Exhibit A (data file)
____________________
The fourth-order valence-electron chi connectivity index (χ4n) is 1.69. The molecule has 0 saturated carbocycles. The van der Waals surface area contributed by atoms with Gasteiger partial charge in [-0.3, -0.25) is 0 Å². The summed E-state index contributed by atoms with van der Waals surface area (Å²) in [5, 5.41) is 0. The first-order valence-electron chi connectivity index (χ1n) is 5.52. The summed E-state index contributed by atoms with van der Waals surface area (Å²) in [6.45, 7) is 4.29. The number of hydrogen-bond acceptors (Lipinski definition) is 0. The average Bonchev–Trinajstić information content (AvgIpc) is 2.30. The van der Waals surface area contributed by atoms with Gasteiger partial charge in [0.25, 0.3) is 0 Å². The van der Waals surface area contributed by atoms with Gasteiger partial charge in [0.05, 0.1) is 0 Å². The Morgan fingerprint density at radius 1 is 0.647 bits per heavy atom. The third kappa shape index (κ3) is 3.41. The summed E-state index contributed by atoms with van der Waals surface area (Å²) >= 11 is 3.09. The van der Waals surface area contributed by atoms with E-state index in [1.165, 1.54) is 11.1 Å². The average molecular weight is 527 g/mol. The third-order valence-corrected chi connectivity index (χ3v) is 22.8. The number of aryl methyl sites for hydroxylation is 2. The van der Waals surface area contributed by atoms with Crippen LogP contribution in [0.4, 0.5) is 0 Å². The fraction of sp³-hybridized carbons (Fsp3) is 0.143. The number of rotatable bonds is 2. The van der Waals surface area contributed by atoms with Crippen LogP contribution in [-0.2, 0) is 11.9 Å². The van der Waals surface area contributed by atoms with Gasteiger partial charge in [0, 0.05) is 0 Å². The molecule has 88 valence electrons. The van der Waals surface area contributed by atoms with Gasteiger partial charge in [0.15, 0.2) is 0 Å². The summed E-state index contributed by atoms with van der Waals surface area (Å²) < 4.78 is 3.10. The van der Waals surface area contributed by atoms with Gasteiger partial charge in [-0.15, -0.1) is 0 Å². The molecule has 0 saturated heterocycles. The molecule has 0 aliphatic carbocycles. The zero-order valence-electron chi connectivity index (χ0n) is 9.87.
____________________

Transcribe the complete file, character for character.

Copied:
The fourth-order valence-electron chi connectivity index (χ4n) is 1.69. The molecule has 0 saturated carbocycles. The van der Waals surface area contributed by atoms with Gasteiger partial charge in [-0.3, -0.25) is 0 Å². The summed E-state index contributed by atoms with van der Waals surface area (Å²) in [5, 5.41) is 0. The first-order valence-electron chi connectivity index (χ1n) is 5.52. The summed E-state index contributed by atoms with van der Waals surface area (Å²) in [6.45, 7) is 4.29. The number of hydrogen-bond acceptors (Lipinski definition) is 0. The average Bonchev–Trinajstić information content (AvgIpc) is 2.30. The van der Waals surface area contributed by atoms with Gasteiger partial charge in [0.25, 0.3) is 0 Å². The van der Waals surface area contributed by atoms with Gasteiger partial charge in [0.05, 0.1) is 0 Å². The Morgan fingerprint density at radius 1 is 0.647 bits per heavy atom. The third kappa shape index (κ3) is 3.41. The summed E-state index contributed by atoms with van der Waals surface area (Å²) >= 11 is 3.09. The van der Waals surface area contributed by atoms with E-state index in [1.165, 1.54) is 11.1 Å². The average molecular weight is 527 g/mol. The third-order valence-corrected chi connectivity index (χ3v) is 22.8. The number of aryl methyl sites for hydroxylation is 2. The van der Waals surface area contributed by atoms with Crippen LogP contribution in [0.4, 0.5) is 0 Å². The fraction of sp³-hybridized carbons (Fsp3) is 0.143. The number of rotatable bonds is 2. The van der Waals surface area contributed by atoms with Crippen LogP contribution in [-0.2, 0) is 11.9 Å². The van der Waals surface area contributed by atoms with Gasteiger partial charge in [0, 0.05) is 0 Å². The molecule has 88 valence electrons. The van der Waals surface area contributed by atoms with Gasteiger partial charge in [0.15, 0.2) is 0 Å². The summed E-state index contributed by atoms with van der Waals surface area (Å²) < 4.78 is 3.10. The van der Waals surface area contributed by atoms with Gasteiger partial charge in [-0.15, -0.1) is 0 Å². The molecule has 0 saturated heterocycles. The molecule has 0 aliphatic carbocycles. The zero-order valence-electron chi connectivity index (χ0n) is 9.87.